Viet Nam News
HÀ NỘI — Six years ago, Vietnamese xoan singing joined the United Nations Educational, Scientific and Cultural Organisation (UNESCO) list of intangible cultural heritage in need of urgent safeguarding during its 2011 meeting in Bali, Indonesia.
Now, the Intergovernmental Committee for the Safeguarding of the Intangible Cultural Heritage, which recognised xoan at its meeting in Bali, is holding its 12th session on South Korea’s Jeju Island, where its members will review Việt Nam’s efforts to preserve and restore the folk singing. They will mull whether to lift it from the committee’s list of intangible cultural heritage in need of urgent safeguarding and potentially include it on its Representative List of the Intangible Cultural Heritage of Humanity.
The work of the Phú Thọ provincial authority has been critical to the revival of the ancient singing art, which historians say may date back over 2,000 years to the time of very first Vietnamese tribal kings. Numerous programmes aim to rejuvenate the art, including the immediate restoration of the four historic singer guilds, the digitalisation of existing xoan performances, including it as a part of local community festivals, and training young apprentices under the guidance of master singers.
The years of dedication and determination are now bearing fruit. Xoan singing has not only reclaimed its rightful place as a revered art of the province’s cultural heritage, it is also gathering a large audience as well as many devoted practitioners, many of them teenagers.
“The province’s campaign could be considered as a model to revive and popularise cultural heritage. They have done much more than just bringing back the xoan singing,” said associate professor Đặng Hoành Loan, an advisor who helped build a dossier for the art that was submitted to UNESCO in 2010.
“Xoan singing was largely absent in many places I went back then to conduct my study. Now there are guilds of singers that enjoy strong support from their own communities,” he said. “Even children are learning how to perform xoan singing. You see, it’s hard to preach to them that they have to preserve something intangible, but it’s a lot easier if you show them how to sing.”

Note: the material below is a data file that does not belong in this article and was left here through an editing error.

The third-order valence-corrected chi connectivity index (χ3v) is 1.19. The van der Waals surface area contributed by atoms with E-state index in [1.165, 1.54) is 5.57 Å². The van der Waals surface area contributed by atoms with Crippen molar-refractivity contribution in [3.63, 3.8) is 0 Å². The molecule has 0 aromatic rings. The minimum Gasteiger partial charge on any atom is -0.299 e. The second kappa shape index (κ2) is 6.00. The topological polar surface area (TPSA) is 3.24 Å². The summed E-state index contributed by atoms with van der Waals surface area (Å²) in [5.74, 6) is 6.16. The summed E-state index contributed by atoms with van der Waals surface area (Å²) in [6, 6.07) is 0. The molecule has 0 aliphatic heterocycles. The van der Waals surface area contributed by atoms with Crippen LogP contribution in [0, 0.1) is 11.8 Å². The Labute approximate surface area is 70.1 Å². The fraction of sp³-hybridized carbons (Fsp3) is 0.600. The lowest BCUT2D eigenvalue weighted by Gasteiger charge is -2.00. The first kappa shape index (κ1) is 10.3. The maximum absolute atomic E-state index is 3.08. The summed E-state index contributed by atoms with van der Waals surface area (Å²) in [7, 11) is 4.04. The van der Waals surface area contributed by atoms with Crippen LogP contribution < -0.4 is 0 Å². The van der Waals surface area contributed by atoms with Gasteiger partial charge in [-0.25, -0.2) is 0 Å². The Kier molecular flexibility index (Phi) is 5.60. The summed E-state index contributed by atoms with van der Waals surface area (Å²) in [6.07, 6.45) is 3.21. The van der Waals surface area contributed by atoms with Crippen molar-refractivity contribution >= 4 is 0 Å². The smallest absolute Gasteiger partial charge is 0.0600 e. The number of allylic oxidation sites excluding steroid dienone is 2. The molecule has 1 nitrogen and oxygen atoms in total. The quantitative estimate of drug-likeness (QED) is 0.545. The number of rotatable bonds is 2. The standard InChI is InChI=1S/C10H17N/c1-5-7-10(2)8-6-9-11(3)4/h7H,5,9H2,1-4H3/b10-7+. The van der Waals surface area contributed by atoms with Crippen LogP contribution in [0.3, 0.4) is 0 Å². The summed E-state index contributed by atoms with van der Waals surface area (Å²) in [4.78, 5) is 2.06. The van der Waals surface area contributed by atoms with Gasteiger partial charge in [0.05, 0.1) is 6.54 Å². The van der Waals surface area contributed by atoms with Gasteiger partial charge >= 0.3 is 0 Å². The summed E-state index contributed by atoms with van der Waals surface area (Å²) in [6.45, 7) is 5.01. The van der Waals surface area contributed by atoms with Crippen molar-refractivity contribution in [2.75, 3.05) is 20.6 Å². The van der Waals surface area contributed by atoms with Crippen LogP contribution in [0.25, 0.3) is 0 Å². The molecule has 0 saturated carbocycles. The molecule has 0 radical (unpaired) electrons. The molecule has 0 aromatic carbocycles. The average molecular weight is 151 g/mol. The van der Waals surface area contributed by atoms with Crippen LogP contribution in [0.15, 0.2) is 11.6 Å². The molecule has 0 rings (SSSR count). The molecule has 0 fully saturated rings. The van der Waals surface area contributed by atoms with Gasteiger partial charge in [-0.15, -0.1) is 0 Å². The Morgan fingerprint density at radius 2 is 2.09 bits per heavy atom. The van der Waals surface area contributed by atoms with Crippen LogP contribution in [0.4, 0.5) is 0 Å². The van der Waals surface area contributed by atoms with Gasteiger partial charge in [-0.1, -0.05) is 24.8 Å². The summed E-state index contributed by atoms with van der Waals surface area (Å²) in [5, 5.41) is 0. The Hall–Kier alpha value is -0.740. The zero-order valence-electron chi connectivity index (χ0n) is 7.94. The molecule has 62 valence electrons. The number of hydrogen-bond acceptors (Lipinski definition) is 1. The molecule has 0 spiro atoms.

The revival of the art has accompanied the restoration of some 19 historical sites across the province, said to be holy places where xoan singing originated and was performed in the past, according to the provincial People’s Committee Deputy Chairman Hà Kế San.
Xoan singing is practised in Phú Thọ, often during the first two months of the lunar year. Traditionally, singers performed songs in sacred spaces such as temples, shrines and communal houses for the spring festivals.
There are three forms of Xoan singing: worship singing for the Hùng kings and village guardian spirits; ritual singing for good crops, health and luck and festival singing where villagers alternate male and female voices in a form of courtship.
Bài Chòi (Folk Singing) nominated as Cultural Heritage
Also at the meeting in Jeju, the art of bài chòi (a traditional Vietnamese game combining folk singing and selections from a deck of card) in Central Việt Nam will contend to join the Representative List of the Intangible Cultural Heritage of Humanity.
The Central Việt Nam bài chòi dossier, which has been jointly compiled by the Việt Nam National Academy of Music and nine central provinces and cities from Quảng Bình to Khánh Hòa provinces, was submitted to UNESCO in March 2016.
Bài chòi, which combines the word bài (a deck of cards) and chòi (bamboo hut), has a range of performance styles: folk songs, poem-reciting, acting, storytelling and music performed on traditional instruments.
It is said that feudal mandarin Đào Duy Từ (1571-1643) invented bài chòi to entertain people during holidays. Bài chòi is popular in the central region.
The 12th session of the Intergovernmental Committee for the Safeguarding of the Intangible Cultural Heritage will end this Saturday — VNS